Lack of physical resistance does not mean consent was given for intercourse.

Section 146 of the Evidence Act:  where the question of consent is an issue, it

shall not be permissible to adduce evidence or to put questions in the cross-examination of the victim as to the general immoral character, or previous sexual experience, of such victim with any person for proving such consent or the quality of consent.”

A victim of rape can be charged with perjury, if she lies to court in a rape case, but courts rarely use this power because this will discourage reporting of rape by the genuine victims.

Punishment for rape or sexual assault

The punishment will be imprisonment not less than seven years but which may extend to imprisonment for life, and shall also be liable to fine. In aggravated situations, punishment will be rigorous imprisonment for a term which shall not be less than ten years but which may extend to imprisonment for life, and shall also be liable to fine.

Reasons for false rape cases

The rate of conviction in rape cases dipped from 40% in 2001 to 24% in 2012. In large number of acquittals the courts found that the allegations of rape were made to achieve other ends, such as: Extortion, recovery of dues, property disputes, misunderstanding, relationship problems, extra-marital affairs.

In January this year, additional sessions judge Virender Bhat suggested empowerment of courts to order compensation for persons who get implicated in false cases. The judge, while acquitting a man of rape charges filed by a married woman in March 2013, remarked it was “a voluntary liaison” which was turned into a rape under pressure from the woman’s husband.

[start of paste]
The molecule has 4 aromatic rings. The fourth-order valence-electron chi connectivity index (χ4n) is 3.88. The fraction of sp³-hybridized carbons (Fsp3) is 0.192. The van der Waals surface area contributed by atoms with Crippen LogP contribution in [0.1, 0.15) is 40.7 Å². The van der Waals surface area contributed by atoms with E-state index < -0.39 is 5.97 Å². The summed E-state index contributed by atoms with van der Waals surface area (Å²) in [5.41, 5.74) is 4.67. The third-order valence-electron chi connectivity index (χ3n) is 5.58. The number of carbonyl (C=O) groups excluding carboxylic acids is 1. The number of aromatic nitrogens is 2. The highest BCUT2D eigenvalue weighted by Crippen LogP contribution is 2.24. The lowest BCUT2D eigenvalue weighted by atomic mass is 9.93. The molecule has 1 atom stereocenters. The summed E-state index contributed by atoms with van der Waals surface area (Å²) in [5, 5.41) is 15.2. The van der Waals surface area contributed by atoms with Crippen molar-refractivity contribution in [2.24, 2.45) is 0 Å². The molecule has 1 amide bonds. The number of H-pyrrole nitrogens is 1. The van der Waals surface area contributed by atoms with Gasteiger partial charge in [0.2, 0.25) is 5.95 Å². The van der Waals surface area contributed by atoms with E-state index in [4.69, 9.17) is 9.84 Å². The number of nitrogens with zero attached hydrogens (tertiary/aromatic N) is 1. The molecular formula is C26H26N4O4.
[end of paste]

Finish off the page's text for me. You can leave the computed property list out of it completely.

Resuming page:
Recently, another fast track court judge, ASJ Nivedita Anil Sharma observed that false complaints are registered by women who are caught doing extra-marital sex in order to survive humiliation.

In many cases, women stated they registered the case out of anger and due to misunderstanding.

Registration of false cases is rampant and likewise the acquittal rate is alarming. The new law is being abused because of the broad definition of rape.

Experts feel, in many cases the sex is consensual but the victim claims that the consent was given on account of promise of marriage.

Definition of rape

‘375. A man is said to commit “rape” if he—

(a) penetrates his penis, to any extent, into the vagina, mouth, urethra or

anus of a woman or makes her to do so with him or any other person; or

(b) inserts, to any extent, any object or a part of the body, not being the

penis, into the vagina, the urethra or anus of a woman or makes her to do so with

him or any other person; or

(c) manipulates any part of the body of a woman so as to cause penetration

into the vagina, urethra, anus or any part of body of such woman or makes her to

do so with him or any other person; or

(d) applies his mouth to the vagina, anus, urethra of a woman or makes

her to do so with him or any other person,

under the circumstances falling under any of the following seven descriptions:—

First.—Against her will.

Secondly.—Without her consent.

Thirdly.—With her consent, when her consent has been obtained by putting her or any person in whom she is interested, in fear of death or of hurt.

Fourthly.—With her consent, when the man knows that he is not her husband and that her consent is given because she believes that he is another man to whom she is or believes herself to be lawfully married.

Fifthly.—With her consent when, at the time of giving such consent, by reason of unsoundness of mind or intoxication or the administration by him personally or through another of any stupefying or unwholesome substance, she is unable to understand the nature and consequences of that to which she gives consent.

Explanation 1.—For the purposes of this section, “vagina” shall also include labia majora.

Explanation 2.—Consent means an unequivocal voluntary agreement when the woman by words, gestures or any form of verbal or non-verbal communication, communicates willingness to participate in the specific sexual act:

Provided that a woman who does not physically resist to the act of penetration shall not by the reason only of that fact, be regarded as consenting to the sexual activity.

Exception 1.—A medical procedure or intervention shall not constitute rape.

Exception 2.—Sexual intercourse or sexual acts by a man with his own wife, the